Financial Regulatory Forum

INTERVIEW: Whistleblowing is a duty if internal calls unheeded, U.S. bailout overseer tells compliance officers

By Guest Contributor
July 31, 2012

By Stuart Gittleman

NEW YORK, July 31 (Thomson Reuters Accelus) - Compliance officers have a duty to become whistleblowers if their concerns are not heeded internally, Neil Barofsky, the watchdog over the U.S. financial crisis bailout program, told Compliance Complete in an interview.

SEC’s new whistleblower website – ‘winning’ Dodd-Frank style

By Guest Contributor
August 18, 2011

By John Sutton

Aug. 17  (Business Law Currents) – As the fabled story goes, almost a decade passed between the time that fraud investigator Harry Markopolos first submitted evidence of the Bernie Madoff Ponzi scheme to the SEC’s Boston office and his arrest in late 2008.

ANALYSIS-Madoff whistleblower tries new shield tactic in bank-fraud suits

By Guest Contributor
February 4, 2011
19:09 03Feb11 -REFILE-ANALYSIS-Madoff whistleblower tries new shield tactic (Refiles to fix typo in headline) * Markopolos turns to Delaware law to protect whistleblowers * Markopolos boasts of more fraud cases “in pipeline” By Ross Kerber and Tom Hals BOSTON/WILMINGTON, Del., Feb 3 (Reuters) – Delaware touts itself as a business-friendly haven, but a new strategy by a well-known whistleblower takes the rules in an unexpected direction. Recent suits against major banks claiming they defrauded public pension funds were filed by Delaware partnerships tied to Harry Markopolos, an associate said. Markopolos is the Massachusetts fraud investigator best known for trying to tip authorities to Bernard Madoff’s massive Ponzi scheme. It is not unusual for companies to file suits seeking a share of damages that officials might recover in fraud cases. The twist is that by using Delaware entities that disclose few details about themselves, Markopolos has made it easier to shield the identities of the insiders who bring forward evidence of wrongdoing, said Patrick Burns, spokesman for Taxpayers Against Fraud, a Washington group Markopolos has worked with in the past. “This was something Harry figured out,” Burns said in an interview on the recent cases. “It’s to protect the anonymity of the whistleblowers who are still in their industries, and helped set up teams of whistleblowers who can work together.” Markopolos declined to comment via e-mail. Burns declined to discuss many more specifics. Another person who has worked with Markopolos, Los Angeles attorney Mark Labaton of Motley Rice, said the new partnerships also could be a way to protect whistleblowers from retaliation from companies whose fraud they are reporting, a concern Markopolos has expressed in the past. “That is something new and I think it reflects a certain amount of creative thinking,” Labaton said of the partnerships. Just how to protect the identity of whisteblowers has been a hot topic among like-minded attorneys in the past, he said. DELAWARE FILINGS The suits against the banks claim they overcharged public pension funds. They include one filed in Fairfax County, Virginia, circuit court by a Delaware partnership, FX Analytics, against Bank of New York Mellon Corp <BK.N>, in which Virginia Attorney General Kenneth Cuccinelli has intervened; and one unsealed in 2009 by then-California Attorney General Jerry Brown against State Street Corp <STT.N>, which states it was built on a suit first filed by another Delaware corporation Associates Against FX Insider Trading. Also, on Thursday Florida Attorney General Pam Bondi filed a motion to intervene in and unseal a case that FX Analytics had filed against Bank of New York Mellon. [ID:nN03280263] The two large custody banks deny wrongdoing. Neither partnership provided many details in filings, a common omission permitted by state rules. They were created in 2008 and 2009. The partnership strategy fleshes out some details that Markopolos has left vague in past interviews, and shows the growing power of investigators and attorneys to leverage laws such as the False Claims Act and state statutes. Broadly these allow individuals who bring forward evidence of fraud to share in money recovered by the government. Such cases are on the rise. Last fall a former GlaxoSmithKline PLC <GSK.L> employee was awarded about $96 million after reporting problems at a drug-making plant in Puerto Rico, believed to be a record recovery. Also, in a Jan. 24 letter to U.S. Sen. Charles Grassley of Iowa, officials noted the number of new Justice Department healthcare fraud investigations — often sparked by whistleblowers — had risen 10 percent in fiscal year 2010 from 2009, after rising 17 percent that year compared with 2008. It is not unusual for these suits to be brought by companies rather than individuals. Just on Tuesday, for instance, a Texas jury ordered a unit of Iceland’s Actavis to pay $170 million for overcharging the state’s Medicaid program, in a case first brought by the owners of Florida pharmacy Ven-a-Care, themselves a group of former healthcare workers. LEGAL SECRECY Ven-a-Care has been quite public about its role. Delaware laws allow partnerships like FX Analytics much secrecy, however, under a state effort to get companies to register themselves under its business-friendly laws. The state says it has attracted more than 50 percent of all U.S. publicly traded companies, including nearly two-thirds of the Fortune 500. Lately the lack of transparency has itself come under fire as potentially aiding tax fraud or terrorism. Michigan Sen. Carl Levin has criticized the state and Nevada for allowing businesses to set themselves up with “less information than is required to open a bank account or get a driver’s license,” as Levin told a Senate hearing in 2004. SHADOWY IMAGE Markopolos himself has cultivated a somewhat shadowy image, an approach he has said in interviews was needed to help protect employees rooting out fraud. Markopolos discussed some of his thinking in the book he published last spring, “No One Would Listen,” about his unsuccessful efforts to get securities regulators interested in Madoff years before his scheme blew up. In it Markopolos described how matters he unearthed became the basis of the fraud suit filed by California against State Street Corp. “I have many other cases in the pipeline,” Markopolos wrote. He added, “In fact I intend to be in this business until I can’t find any more financial or Medicare frauds — which makes me think I’m going to be in the whistleblower business for a long, long time.” (Reporting by Ross Kerber; additional reporting by Tom Hals), editing by Matthew Lewis) ((Ross.Kerber@ThomsonReuters.com; + 1 617-856-4341; Ross.Kerber.Reuters.com@Reuters.net)) Keywords: WHISTLEBLOWERS/MARKOPOLOS Thursday, 03 February 2011 19:09:44RTRS [nN03135825] {C}ENDS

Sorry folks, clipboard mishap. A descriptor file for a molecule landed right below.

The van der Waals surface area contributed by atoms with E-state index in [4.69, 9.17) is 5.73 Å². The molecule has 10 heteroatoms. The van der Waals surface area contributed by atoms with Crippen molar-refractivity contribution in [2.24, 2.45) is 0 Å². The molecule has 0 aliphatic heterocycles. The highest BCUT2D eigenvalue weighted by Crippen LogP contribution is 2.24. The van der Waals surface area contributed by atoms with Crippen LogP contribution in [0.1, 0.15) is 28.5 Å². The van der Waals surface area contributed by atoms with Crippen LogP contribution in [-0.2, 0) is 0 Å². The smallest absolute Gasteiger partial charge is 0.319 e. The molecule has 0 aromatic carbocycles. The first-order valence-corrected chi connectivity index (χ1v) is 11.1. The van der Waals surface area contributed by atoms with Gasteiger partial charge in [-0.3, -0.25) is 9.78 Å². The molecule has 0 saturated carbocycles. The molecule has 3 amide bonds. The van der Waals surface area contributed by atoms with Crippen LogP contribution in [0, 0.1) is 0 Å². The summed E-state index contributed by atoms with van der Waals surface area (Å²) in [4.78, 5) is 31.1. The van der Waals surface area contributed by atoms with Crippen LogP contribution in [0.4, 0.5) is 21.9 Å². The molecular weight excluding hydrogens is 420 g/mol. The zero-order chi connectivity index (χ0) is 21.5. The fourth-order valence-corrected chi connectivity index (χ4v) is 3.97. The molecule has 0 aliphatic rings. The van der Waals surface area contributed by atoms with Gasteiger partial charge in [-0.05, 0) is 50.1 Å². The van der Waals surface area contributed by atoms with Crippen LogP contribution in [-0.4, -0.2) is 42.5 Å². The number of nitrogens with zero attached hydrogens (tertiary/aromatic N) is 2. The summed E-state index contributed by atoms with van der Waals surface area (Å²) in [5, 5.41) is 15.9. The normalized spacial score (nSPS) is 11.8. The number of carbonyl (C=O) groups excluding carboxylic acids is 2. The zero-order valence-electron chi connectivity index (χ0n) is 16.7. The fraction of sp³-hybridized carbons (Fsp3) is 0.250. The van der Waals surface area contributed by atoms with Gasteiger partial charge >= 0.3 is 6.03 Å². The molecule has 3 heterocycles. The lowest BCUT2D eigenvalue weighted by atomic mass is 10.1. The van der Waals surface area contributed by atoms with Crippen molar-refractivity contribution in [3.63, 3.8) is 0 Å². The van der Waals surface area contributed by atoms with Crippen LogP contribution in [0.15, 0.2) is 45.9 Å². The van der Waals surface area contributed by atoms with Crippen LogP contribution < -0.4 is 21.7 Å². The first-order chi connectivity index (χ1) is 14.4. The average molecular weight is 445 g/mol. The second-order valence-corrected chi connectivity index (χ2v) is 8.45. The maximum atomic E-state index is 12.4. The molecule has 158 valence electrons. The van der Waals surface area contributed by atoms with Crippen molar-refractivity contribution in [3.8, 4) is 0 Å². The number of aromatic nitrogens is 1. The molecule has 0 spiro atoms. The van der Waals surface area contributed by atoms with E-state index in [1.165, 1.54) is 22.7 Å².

Harry Markopolos, a former financial executive, testifies before a House Financial Services Subcommittee on "Assessing the Madoff Ponzi Scheme and Regulatory Failures" in Washington February 4, 2009. Markopolos, who tried to blow the whistle on Bernard Madoff, told Congress that securities regulators had ignored his repeated pleas for a thorough investigation of the accused swindler's alleged $50 billion fraud. REUTERS/Jason Reed By Ross Kerber and Tom Hals

ANALYSIS-Companies could get caught in Asia as corruption rules tighten

By Reuters Staff
January 21, 2011

By Rachel Armstrong

SINGAPORE, Jan 20 (Reuters) – Multinational firms trying to get a bigger piece of the Asia growth story face a rising risk of becoming embroiled in corruption scandals unless they enforce stricter compliance norms and new regulations.

Can hedge funds double dip under Dodd-Frank whistleblower rules? (Westlaw Business)

By Guest Contributor
January 6, 2011

By Jesse R. Morton

NEW YORK, Jan 6 (Westlaw Business) – Whistleblower provisions in Dodd-Frank may have handed hedge funds a golden opportunity and the SEC a unique challenge.